The Front Rack -- Part I

Published June 27, 2019

Typically I don’t have to look at an athlete’s front rack to tell if they have a “good” front rack. The sheer face of unfamiliarity, uncertainty, and usually pain can relay enough information… but yes, a simple look at the barbell across the front of the shoulders does the trick. 


The front rack position has many personalities…

 - The three-finger hold

(And the two, and the one.) 

 - The Home Alone Aftershave

 - The Chin-Over-Bar-Pull-Up Hold

 - The Levitating Bar 

And if you’re having difficulty picturing these positions as it pertains to holding a barbell, just know that none of them are ideal. If you’ve heard the very uncomfortable compliment of, “you have a nice front rack,” then you might be in the clear, however there could still be room for improvement. 


You will use the front rack position with a multitude of movements in the CrossFit gym. 


 - Front Squats

 - Cleans (of all types) 

 - Push Press

 - Jerks 

 - Thrusters


Knowing this includes an army of movement types implies that you will be hoisting the barbell on the shoulders to some capacity very frequently in the gym. 

So for “Part I” of the front rack position, let’s only go over exactly what we want to see. 


***Disclaimer: there are a significant number of nuances regarding these barbell movements that are multi-dependent on: goals, anatomy, comfort, and repetition/volume. There will always be exceptions to these rules, (like math and grammar), and there isn’t always a “one-size-fits-all” approach to these positions.



A. Should be a fist, to a half-a-fist outside the shoulders. Certainly not shoulder width, or else you will run into a whole bunch of discomfort. Besides, we don’t only front squat and press, we have to take into account that this width can be important if we are lifting the bar from the floor, also known as “cleaning.”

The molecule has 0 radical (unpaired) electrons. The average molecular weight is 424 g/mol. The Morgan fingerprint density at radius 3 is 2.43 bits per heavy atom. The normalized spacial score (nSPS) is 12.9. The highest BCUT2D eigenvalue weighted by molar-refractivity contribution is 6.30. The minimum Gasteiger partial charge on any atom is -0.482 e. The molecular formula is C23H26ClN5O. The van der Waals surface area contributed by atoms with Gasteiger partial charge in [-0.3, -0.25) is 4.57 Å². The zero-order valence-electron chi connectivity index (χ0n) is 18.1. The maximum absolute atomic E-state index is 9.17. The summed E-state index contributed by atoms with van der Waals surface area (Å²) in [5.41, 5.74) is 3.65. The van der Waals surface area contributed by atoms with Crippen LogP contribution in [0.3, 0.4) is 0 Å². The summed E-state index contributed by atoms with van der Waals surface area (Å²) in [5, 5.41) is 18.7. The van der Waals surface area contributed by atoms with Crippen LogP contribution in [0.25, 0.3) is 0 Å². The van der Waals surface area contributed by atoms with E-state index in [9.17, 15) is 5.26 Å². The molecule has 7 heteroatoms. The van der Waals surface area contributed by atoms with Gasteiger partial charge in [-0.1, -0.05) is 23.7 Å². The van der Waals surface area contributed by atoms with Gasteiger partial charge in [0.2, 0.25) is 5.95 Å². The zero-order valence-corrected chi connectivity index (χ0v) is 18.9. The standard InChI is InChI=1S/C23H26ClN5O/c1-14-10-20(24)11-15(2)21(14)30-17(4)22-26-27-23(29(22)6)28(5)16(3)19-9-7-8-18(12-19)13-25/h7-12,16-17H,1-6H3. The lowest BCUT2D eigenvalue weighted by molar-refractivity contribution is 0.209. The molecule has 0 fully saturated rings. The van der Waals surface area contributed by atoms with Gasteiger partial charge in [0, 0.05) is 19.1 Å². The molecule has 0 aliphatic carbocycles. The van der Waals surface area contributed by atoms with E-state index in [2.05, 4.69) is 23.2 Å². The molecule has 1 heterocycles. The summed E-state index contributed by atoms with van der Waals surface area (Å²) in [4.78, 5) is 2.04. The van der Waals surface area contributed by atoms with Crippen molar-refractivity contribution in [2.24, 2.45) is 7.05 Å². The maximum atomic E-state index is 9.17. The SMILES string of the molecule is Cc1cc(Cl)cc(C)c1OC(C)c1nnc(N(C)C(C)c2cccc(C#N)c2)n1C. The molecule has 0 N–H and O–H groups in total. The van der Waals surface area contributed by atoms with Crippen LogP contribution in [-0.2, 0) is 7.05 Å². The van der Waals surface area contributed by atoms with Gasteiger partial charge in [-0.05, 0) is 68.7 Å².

B. The grip of the hands on the bar when the bar is resting on the shoulders should be a full grip. I said full, not firm. A tight squeeze might make this position almost impossible for some, and sacrifice the platform created by the shoulders for the bar to rest on, and A full grip might not be achievable for some, so we would next encourage at least all fingers to be underneath the bar. 


C. The palms should be facing upward, not toward the face. This will also help with the security of the bar, and is one of the factors that help your shoulder positioning so that you and the bar feel as a single “unit.” 



Must be high as possible while maintaining the full grip. If the elbows rise at the cost of losing certain fingers from being wrapped around the bar, then we may lose shoulder positioning and thoracic spine “shape.” In that instance, the elbow rise won’t help much at all, and you may see a turtle shell shape a the upper back, loss of core stability, and barbells crashing back down to the earth. 



(And most important) 

Must be slight elevated. With this elevation you will find that there will be a nice groove between the tallest point of your shoulders and your neck. This groove will be fairly comfortable to rest the bar in. It is also secure. You should feel that the bar could rest there without your hands being any part of the equation. 


So now we know what we are looking for, here is ONE simple drill to accumulate time with, with the goal of increasing range of motion, more secure positioning and comfort with. 

Empty Bar Full Grip Front Squats! 

Very simple! You don’t have to set up any crazy banded contraptions from the rig.

Before you start building in weight during your front squat warm-ups, stay with the empty barbell. 

  1. Assume a partial squat position on the rig to take the barbell out of the hooks. 
  2. Grip onto the bar with all fingers wrapped around the bar. 
  3. The bar should be sitting deep into the palm. 
  4. Drive your elbows up as far as you can while maintaining your full grip. 
  5. Perform 2 sets of: Front Squat x 5 reps. 
  6. Pro-tip: to increase the stretch perform this using your hook grip! This will provide even a greater stretch stemming from your wrists, to forearms, to triceps and lats. 


Thank you for taking your time on Part I of the series! Next we will take a look at how this position can be properly utilized to increase your performance in the big-bad clean and jerk! 

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